‘Electro Blues For Bukka White’ sparked an interest in me for blues recordings from the 30’s and 40’s. How did you come to use ‘Shake ‘Em On Down’ and where could one find recordings of White ‘telling stories’ as he does at the end of the track?
My publisher at the time (Sonet) released a set of CD’s called ‘The Legacy Of The Blues’ which is where I found Bukka White. If you scout around you can find his recordings on other sampler CD’s.
I was wondering how you made the ‘synthetic’ speech thing in ‘The Defector’? Is it a specific sampler option / feature or have you created the sound using a lot of different tools?
During the mix, we put the original speech sample through a vocoder / harmoniser to create the ‘synthetic’ sound.
I wonder if you got any inspiration from ‘World In My Eyes’ when you recorded ‘Faith Healer’ – the bass part in particular?
There are similarities but that’s my style. Same snare sound as well.
I noticed in ‘The Defector’ that there’s a sound which sounds like a Kraftwerk sound. I guess you did that on purpose as a kind of tribute to them?
The whole track is meant as a homage to Kraftwerk.
I finally put my hand on the ‘Bloodline’ CD (it was a pain in the arse to find it here, in France). I noticed a funny thing on the disc itself: below the title ‘Recoil’ it reads ‘Faith Healer’ and not ‘Bloodline’. Is this a misprint by the French label or were all the CD’s printed like that? Seems a bit strange to me.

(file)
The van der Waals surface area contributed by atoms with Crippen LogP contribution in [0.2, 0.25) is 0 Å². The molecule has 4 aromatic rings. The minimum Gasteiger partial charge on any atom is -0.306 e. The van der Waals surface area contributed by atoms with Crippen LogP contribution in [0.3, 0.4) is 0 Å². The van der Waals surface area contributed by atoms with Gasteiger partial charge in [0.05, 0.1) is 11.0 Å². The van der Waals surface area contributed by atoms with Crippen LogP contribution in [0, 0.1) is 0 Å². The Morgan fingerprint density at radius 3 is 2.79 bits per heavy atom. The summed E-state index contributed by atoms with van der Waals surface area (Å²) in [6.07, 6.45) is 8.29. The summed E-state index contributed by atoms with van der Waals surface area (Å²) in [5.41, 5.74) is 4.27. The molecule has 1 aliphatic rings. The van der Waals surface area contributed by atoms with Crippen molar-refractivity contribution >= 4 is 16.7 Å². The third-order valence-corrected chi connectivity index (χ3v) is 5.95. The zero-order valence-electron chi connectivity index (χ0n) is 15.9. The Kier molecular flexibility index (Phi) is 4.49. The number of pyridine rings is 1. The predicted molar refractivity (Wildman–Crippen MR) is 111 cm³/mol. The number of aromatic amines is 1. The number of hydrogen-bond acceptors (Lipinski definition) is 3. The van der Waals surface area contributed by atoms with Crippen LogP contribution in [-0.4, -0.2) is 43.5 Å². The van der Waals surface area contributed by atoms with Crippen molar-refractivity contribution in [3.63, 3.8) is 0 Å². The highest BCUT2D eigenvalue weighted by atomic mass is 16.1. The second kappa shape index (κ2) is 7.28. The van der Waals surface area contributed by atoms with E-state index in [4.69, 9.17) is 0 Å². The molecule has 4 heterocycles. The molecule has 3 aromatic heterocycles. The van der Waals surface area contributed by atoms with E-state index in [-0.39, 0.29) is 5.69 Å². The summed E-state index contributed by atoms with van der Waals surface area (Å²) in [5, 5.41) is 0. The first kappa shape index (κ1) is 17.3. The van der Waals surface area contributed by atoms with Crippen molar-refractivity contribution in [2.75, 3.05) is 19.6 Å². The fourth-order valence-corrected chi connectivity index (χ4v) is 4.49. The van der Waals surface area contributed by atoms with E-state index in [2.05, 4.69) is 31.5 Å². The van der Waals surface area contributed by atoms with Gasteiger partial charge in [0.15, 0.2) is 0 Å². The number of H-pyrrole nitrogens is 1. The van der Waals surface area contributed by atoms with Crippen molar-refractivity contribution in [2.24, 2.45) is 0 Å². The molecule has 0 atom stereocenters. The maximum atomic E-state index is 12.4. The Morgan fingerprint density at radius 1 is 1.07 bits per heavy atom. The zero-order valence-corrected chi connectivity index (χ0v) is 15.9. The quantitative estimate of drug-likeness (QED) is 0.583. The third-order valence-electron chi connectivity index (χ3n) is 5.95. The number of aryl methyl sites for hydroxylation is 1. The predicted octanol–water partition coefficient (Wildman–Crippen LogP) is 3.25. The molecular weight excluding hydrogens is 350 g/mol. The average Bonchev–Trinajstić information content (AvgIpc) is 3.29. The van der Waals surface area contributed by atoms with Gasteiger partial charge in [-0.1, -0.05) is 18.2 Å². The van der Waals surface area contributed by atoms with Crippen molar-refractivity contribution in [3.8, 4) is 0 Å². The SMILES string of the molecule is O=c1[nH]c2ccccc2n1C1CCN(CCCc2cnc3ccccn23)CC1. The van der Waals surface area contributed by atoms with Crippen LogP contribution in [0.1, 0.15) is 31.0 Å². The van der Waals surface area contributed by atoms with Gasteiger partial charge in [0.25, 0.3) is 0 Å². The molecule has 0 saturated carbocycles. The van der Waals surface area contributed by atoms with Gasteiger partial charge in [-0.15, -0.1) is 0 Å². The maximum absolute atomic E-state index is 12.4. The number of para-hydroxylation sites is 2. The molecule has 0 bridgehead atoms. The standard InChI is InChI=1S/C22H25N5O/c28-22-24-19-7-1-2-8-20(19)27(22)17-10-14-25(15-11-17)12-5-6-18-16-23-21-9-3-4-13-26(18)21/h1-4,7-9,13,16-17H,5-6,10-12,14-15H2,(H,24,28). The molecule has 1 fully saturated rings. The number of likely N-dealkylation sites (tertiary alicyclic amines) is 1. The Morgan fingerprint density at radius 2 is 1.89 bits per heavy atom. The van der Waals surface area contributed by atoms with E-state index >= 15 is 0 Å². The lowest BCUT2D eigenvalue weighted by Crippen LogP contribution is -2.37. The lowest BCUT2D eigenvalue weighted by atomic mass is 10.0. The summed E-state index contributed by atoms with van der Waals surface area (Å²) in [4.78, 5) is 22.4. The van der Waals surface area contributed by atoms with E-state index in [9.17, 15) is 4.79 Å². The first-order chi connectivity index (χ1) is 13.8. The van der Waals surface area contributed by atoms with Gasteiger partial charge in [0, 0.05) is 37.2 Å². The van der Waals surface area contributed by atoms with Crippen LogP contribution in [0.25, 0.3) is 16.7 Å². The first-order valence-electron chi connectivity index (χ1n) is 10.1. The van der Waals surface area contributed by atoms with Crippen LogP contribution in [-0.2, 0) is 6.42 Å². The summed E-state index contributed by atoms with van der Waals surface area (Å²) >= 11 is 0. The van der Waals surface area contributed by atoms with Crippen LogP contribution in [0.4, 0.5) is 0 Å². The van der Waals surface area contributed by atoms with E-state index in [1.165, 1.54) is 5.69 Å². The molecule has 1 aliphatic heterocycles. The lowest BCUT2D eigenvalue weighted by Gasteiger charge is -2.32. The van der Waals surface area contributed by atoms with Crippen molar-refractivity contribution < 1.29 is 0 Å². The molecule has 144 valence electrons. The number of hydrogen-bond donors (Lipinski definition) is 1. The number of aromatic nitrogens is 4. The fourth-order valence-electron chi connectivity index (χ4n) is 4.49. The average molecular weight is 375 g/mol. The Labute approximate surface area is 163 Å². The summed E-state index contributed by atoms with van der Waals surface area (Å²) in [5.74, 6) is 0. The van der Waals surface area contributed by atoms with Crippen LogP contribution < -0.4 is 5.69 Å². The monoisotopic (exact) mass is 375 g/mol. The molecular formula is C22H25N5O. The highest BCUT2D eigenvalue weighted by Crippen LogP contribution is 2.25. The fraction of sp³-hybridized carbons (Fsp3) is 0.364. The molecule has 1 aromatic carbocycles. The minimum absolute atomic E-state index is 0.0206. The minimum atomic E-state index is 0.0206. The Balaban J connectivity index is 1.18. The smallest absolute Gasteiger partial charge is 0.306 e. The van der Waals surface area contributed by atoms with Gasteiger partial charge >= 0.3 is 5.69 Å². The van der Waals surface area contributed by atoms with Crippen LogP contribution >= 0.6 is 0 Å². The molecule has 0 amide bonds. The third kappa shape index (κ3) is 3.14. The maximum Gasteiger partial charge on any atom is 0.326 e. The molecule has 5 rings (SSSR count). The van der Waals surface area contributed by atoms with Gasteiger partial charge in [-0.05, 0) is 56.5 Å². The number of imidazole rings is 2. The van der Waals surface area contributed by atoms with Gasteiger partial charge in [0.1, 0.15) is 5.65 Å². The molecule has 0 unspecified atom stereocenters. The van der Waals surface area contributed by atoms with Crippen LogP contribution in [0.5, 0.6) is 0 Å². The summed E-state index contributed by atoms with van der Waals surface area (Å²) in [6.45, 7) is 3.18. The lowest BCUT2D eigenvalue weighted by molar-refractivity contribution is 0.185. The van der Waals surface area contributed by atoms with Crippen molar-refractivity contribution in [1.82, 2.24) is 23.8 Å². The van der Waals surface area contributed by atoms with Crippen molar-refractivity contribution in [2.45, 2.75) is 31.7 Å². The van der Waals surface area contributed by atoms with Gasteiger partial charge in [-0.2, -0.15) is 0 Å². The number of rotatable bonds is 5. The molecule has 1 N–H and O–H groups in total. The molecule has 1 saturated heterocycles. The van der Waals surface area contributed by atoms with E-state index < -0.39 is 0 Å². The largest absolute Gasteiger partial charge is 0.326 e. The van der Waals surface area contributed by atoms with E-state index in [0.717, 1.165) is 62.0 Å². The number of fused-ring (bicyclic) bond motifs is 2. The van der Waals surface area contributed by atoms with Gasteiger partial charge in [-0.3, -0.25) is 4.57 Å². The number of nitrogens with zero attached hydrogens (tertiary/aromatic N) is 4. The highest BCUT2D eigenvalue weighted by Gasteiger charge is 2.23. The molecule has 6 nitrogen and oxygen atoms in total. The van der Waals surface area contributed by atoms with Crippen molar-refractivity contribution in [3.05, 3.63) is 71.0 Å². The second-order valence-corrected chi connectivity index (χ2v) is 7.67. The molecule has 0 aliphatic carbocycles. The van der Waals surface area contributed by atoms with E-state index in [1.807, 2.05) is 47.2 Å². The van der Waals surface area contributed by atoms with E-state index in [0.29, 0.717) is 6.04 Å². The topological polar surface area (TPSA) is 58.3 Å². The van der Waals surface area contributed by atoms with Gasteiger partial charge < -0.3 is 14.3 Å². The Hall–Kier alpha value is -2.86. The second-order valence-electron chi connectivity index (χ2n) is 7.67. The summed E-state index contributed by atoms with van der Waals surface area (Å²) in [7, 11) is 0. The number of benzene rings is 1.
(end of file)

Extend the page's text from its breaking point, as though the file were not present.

It must be a French thing since I haven’t noticed that before – these things happen more often than you’d expect, unfortunately.
How did you create that excellent throbbing base sound on the intro to ‘Faith Healer’? Which synth is it from – it sounds awesome!
I think it was a combination of Mini-moog and my Obei rack.
I heard somewhere that the sample at the beginning of ‘Faith Healer’ was some Elvis, all sliced and diced up – any truth to it?
No truth in this but now you mention it, it does sound like the king (ah-ha). It’s actually a man speaking in tongues, apparently.
I know you are a fan of reversing sounds so who is the little girl in ‘Bloodline’ (same girl as in NE’s ‘Sugarsweet’?) and was that a nursery rhyme backwards?
Yes, that’s Jeri McCarthy (Doug’s daughter) singing ‘Who’s afraid of the big bad wolf’.
On ‘Curse’, are Moby’s vocals pitched down?
Yes, well spotted – by about 2 semitones. And to pre-empt your next question, because I preferred them that way.
What digital synth do you use most often and where did you get that sample of those evil strings that you use in songs like ‘Edge To Life’?
The only digital synth I’ve been using recently, is the Korg Pro 1X.
What did you use to get the sound of the wailing voices in the background of the track ‘Bloodline’?
The sound was a combination of many tracks of Toni Halliday ad-libbing, sections of which were then sampled, manipulated and re-structured, before being placed back into the track.
What role did Diamanda Galas play on the album ‘Bloodline’?
I sampled her reciting the Lords Prayer and used it in one of the link passages between two tracks. She gave her permission to use the sample.